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VW: 11M cars affected by emissions cheat globally

by Justin King

The company has set aside 6.5 billion euros to resolve the scandal.

Volkswagen has confirmed that its will likely have far-reaching implications in many global markets.

Initial details of the emissions cheat suggested the engine control software may have been optimized to beat US Environmental Protection Agency tests, however VW now claims the same programming can be found in approximately 11 million vehicles sold around the world with the Type EA 189 engine.

The software monitors parameters such as steering-wheel position and barometric pressure to determine if the vehicle is undergoing a dynamometer emissions evaluation, in which case it retunes the engine and activates certain emissions-reducing measures to pass the test.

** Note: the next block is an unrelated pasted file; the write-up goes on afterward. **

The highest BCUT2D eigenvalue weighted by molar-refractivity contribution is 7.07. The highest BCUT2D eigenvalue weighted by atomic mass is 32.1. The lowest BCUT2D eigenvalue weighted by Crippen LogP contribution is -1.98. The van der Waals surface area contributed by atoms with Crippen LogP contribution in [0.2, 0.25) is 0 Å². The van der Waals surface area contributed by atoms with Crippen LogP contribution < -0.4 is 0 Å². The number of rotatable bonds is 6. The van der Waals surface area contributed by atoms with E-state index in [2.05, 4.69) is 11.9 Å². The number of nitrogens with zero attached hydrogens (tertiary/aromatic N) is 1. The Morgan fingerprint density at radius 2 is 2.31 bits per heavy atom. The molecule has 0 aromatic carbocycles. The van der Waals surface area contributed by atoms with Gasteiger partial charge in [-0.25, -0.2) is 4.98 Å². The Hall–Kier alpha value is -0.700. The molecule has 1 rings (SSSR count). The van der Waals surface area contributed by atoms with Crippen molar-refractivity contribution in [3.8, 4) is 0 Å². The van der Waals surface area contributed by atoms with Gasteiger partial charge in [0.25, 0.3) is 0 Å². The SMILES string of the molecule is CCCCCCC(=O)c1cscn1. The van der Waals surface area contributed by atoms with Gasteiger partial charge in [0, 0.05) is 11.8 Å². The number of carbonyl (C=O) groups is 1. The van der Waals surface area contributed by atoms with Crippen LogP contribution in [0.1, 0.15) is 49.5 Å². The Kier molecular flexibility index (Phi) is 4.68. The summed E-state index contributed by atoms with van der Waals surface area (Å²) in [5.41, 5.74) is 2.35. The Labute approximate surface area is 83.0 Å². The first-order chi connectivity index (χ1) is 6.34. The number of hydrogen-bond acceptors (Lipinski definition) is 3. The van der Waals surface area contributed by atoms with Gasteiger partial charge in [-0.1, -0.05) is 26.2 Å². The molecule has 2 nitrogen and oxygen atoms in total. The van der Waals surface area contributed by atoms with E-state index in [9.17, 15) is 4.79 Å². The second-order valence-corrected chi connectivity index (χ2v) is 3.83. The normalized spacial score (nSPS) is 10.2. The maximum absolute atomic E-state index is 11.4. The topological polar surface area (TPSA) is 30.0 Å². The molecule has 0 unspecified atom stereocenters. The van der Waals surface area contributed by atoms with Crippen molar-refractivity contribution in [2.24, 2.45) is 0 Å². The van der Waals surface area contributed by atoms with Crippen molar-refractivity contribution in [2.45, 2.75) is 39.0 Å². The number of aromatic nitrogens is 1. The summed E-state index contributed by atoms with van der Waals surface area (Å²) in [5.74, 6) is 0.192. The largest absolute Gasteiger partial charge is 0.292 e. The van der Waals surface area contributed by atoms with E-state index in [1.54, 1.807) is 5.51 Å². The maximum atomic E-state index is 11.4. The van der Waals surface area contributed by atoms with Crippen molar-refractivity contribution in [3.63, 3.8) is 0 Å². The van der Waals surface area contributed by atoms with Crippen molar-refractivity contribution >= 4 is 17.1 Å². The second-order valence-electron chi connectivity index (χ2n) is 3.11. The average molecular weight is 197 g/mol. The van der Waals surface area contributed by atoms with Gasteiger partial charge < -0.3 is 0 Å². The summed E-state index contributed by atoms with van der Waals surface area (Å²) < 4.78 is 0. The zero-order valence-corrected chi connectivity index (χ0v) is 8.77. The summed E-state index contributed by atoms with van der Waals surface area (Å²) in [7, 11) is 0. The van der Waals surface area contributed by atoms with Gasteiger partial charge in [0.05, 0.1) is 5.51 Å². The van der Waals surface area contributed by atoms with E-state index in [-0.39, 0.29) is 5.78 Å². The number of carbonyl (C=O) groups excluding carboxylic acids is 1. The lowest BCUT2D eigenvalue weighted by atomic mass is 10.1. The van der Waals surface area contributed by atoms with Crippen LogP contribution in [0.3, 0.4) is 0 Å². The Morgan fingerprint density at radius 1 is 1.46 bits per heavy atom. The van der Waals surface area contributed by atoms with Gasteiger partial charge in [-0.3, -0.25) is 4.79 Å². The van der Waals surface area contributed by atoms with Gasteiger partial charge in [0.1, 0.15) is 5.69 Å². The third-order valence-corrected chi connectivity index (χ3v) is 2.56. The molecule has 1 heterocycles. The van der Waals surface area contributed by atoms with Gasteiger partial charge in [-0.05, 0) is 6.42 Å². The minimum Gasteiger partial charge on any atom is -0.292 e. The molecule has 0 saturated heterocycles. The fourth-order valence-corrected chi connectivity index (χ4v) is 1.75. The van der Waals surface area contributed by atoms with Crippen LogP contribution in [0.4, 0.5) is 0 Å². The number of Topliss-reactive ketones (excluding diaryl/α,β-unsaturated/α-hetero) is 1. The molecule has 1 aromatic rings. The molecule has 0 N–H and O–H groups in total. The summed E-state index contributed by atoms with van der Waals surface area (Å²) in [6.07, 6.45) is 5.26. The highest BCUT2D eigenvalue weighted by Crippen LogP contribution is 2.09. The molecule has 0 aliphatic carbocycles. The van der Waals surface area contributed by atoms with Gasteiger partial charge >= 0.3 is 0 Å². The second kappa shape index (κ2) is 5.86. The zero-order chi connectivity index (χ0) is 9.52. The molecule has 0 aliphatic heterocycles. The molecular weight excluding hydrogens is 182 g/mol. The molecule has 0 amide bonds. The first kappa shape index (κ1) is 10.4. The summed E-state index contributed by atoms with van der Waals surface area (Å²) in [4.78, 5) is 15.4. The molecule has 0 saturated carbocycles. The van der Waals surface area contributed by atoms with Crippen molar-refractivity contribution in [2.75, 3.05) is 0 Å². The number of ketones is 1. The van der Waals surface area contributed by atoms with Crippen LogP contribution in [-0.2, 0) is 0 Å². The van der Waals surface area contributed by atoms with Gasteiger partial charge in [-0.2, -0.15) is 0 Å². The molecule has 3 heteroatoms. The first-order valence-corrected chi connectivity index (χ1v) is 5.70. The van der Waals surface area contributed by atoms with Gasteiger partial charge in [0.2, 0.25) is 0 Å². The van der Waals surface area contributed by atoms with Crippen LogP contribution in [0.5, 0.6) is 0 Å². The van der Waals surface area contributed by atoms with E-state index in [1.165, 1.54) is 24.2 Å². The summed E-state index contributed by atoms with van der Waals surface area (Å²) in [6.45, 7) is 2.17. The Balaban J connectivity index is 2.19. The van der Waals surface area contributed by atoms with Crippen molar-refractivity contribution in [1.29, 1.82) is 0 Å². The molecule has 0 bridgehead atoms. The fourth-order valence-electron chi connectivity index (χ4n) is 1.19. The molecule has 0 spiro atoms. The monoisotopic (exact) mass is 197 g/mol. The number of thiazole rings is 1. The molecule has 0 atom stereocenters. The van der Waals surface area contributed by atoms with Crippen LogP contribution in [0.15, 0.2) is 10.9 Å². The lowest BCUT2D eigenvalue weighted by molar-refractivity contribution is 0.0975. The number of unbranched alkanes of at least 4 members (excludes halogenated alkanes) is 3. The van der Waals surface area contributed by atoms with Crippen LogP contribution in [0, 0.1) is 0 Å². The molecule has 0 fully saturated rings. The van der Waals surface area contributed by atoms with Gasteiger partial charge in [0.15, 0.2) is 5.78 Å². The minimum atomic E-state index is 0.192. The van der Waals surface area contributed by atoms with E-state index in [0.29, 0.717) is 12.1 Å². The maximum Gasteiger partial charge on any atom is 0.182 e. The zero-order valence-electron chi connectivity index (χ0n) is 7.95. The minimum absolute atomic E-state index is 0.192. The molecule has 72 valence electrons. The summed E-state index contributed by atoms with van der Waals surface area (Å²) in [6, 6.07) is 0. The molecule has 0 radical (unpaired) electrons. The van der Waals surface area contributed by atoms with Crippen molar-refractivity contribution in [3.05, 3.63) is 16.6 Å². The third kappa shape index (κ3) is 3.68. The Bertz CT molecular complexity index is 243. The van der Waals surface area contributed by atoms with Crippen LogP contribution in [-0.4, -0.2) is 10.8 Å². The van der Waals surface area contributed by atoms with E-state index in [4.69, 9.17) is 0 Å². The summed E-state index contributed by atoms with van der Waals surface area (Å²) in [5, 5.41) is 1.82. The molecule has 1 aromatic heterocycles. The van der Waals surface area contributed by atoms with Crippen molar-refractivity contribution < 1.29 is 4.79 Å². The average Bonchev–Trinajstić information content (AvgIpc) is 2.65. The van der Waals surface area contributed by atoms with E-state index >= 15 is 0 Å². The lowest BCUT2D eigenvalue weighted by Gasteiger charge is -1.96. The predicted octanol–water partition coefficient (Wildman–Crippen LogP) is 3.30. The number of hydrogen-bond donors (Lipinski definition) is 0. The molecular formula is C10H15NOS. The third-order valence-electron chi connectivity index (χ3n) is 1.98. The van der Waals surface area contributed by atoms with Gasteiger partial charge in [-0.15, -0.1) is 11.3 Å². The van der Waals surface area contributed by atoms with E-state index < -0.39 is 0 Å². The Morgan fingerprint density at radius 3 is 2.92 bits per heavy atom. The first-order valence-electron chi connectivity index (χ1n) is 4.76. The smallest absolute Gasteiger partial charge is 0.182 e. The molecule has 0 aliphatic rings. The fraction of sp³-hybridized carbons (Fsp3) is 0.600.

"A noticeable deviation between bench test results and actual road use was established solely for this type of engine," the company said in a statement.

"Volkswagen is working intensely to eliminate these deviations through technical measures."

The company has already set aside 6.5 billion euros (~$7.25 billion USD) from its third-quarter earnings to implement a fix. It is unclear if the resolution will negatively affect power output and/or fuel efficiency for the millions of vehicles already on the road.

"Volkswagen does not tolerate any kind of violation of laws whatsoever. It is and remains the top priority of the Board of Management to win back lost trust and to avert damage to our customers," the automaker added.

A third-party internal investigation will be launched, alongside numerous criminal investigations from US authorities and other global government agencies.

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